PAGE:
Oedipus was saddled with a terrible curse through no fault of his own. In this sense, his fate is arbitrary. His actions, however, are not. Oedipus cannot escape the specific points of the prophecy, but that prophecy only determines the limits of his freedom. Within its scope, he is free to act as he chooses. In this sense, Oedipus resembles his daughter Antigone, who must decide whether to exercise her personal choice and bury her brother, Polynices, despite the fact that the law will certainly condemn her to death. Though Oedipus the King and Antigone were written over two millennia ago, they continue to offer us models of how individuals can and must exercise their freedoms of choice, even in the face of such powerful forces as law, fate, or the gods.

Oedipus the King

Oedipus the King is a play with Greek influences that some may need to take the time to learn more about in order to understand the origin of the play in further context. A general idea of the storyline includes learning about a strong man named Oedipus. He was walking along the side of a road when he was nearly run over by a man who is rich. This leads to the two men fighting with the rich man dying at the end of the battle. Oedipus continues on down the road and runs into a Sphinx that made people solve riddles before they could go further on the road. He answered it correctly and was crowned King of Thebes.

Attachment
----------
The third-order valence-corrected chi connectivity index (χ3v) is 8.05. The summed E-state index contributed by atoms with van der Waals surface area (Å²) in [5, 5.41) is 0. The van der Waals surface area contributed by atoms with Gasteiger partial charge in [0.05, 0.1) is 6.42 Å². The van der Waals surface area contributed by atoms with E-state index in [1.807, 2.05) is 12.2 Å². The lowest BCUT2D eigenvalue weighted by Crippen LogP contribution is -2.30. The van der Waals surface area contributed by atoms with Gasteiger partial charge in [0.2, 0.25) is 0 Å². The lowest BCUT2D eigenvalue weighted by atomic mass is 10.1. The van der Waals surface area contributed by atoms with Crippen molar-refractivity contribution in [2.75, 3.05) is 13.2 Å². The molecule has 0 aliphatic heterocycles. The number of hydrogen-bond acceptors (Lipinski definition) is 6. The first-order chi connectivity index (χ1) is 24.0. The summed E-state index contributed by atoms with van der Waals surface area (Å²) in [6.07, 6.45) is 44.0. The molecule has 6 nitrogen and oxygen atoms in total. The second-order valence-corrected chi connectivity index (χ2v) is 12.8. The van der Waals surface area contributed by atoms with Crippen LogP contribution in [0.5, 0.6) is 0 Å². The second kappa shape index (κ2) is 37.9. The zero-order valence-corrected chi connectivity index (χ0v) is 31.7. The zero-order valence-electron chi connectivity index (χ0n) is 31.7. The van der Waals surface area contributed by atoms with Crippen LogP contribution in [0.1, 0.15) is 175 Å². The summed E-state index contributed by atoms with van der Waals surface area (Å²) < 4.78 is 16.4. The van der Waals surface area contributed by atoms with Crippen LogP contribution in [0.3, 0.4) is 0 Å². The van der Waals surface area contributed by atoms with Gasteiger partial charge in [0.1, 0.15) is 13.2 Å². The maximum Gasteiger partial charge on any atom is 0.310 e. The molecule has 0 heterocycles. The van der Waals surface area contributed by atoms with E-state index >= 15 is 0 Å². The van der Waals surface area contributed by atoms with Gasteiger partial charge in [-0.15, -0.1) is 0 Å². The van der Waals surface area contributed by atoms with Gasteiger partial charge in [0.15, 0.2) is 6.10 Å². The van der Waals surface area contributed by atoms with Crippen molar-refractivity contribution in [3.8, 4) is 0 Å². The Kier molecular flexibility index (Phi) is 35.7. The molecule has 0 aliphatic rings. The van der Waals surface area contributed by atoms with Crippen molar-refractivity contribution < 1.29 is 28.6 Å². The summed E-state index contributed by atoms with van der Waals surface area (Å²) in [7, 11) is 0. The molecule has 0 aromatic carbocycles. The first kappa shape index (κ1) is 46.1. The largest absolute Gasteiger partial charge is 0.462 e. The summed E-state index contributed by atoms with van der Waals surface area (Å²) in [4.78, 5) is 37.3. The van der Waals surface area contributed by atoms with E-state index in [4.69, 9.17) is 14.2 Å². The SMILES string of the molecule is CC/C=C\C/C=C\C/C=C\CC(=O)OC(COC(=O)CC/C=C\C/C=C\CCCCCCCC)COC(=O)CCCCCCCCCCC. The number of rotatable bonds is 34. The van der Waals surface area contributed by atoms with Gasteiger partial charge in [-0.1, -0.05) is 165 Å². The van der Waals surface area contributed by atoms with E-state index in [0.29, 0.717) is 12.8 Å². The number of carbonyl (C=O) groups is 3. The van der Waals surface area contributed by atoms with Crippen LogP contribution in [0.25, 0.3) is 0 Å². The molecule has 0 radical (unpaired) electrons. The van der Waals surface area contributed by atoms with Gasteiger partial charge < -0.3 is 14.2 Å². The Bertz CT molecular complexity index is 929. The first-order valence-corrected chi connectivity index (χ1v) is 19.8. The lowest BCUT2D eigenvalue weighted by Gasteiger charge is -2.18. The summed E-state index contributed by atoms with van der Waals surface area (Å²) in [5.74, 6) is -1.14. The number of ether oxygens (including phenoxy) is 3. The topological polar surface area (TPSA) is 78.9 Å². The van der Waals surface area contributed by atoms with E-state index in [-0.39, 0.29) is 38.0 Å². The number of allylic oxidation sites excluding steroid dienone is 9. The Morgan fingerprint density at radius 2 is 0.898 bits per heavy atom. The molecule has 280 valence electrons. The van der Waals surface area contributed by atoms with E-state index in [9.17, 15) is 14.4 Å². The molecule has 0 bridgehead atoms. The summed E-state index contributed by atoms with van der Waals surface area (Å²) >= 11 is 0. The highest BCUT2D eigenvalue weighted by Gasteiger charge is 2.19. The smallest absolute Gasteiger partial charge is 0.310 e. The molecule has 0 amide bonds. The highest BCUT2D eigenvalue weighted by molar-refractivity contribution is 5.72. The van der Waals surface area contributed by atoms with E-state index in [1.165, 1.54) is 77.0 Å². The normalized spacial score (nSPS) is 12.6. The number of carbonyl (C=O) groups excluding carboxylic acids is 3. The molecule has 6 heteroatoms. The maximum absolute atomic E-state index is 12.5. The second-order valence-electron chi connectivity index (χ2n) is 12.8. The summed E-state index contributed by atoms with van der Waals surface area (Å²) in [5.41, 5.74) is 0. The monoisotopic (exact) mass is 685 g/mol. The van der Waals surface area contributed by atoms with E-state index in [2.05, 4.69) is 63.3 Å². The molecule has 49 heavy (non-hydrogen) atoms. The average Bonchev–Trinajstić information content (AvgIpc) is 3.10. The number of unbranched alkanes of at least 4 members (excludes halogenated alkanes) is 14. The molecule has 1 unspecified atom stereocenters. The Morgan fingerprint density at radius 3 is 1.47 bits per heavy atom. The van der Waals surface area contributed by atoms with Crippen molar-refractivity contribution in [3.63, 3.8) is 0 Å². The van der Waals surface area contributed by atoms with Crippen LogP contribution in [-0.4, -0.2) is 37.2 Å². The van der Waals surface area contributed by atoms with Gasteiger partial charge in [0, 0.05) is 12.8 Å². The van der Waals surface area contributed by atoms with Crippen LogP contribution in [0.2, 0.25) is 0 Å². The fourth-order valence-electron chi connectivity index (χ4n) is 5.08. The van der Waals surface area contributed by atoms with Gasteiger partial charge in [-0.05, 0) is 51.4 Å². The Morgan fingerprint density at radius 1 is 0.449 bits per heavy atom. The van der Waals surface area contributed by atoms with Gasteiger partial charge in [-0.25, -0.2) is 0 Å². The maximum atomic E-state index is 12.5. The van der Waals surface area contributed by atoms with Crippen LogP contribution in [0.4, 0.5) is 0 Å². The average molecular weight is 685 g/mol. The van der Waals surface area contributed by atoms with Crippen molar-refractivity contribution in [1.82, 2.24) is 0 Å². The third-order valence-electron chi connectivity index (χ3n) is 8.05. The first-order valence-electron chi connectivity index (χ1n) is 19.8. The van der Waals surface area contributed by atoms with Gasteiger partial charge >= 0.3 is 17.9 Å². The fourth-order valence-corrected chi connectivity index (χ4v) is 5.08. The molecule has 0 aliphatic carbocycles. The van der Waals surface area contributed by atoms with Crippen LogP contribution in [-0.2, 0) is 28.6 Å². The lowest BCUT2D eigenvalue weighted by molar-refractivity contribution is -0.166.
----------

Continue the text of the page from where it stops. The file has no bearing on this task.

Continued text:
The play fast forwards to ten years later after Oedipus becomes king. There is a Chorus of citizens in unison about problems and concerns within their town. King Oedipus wants to help but Olympian Gods are not happy about the murder of their previous king and why it has been left unsolved. Kind Oedipus claims the killer will be brought to justice and punished no matter who they are. Then Oedipus learns from a psychic that he is the killer of the previous king and gives other disturbing news about him killing his father and marring his mother.

Oedipus was disturbed upon learning such claims but was haunted because he had learned years ago from prophesy that he would indeed murder his father and marry his mother, but he ran away upon learning this at a younger age. He later learned his father was dead and at this time Oedipus is married. He began to worry when his wife told him he had nothing to worry about and that sometimes such prophecies are not true. Later he learns from a shepherd about a baby that was found in the woods and taken back to Corinth where he was from to be raised by adopted parents.

Oedipus later put the pieces of the puzzle together to determine the man he had a fight with a while back on the side of the road was his father. He married the previous king’s wife who turned out to be his biological mother. The Chorus is in disbelief and pity as his biological mother hung herself and Oedipus took pins from her dress and gauged his eyes out with them.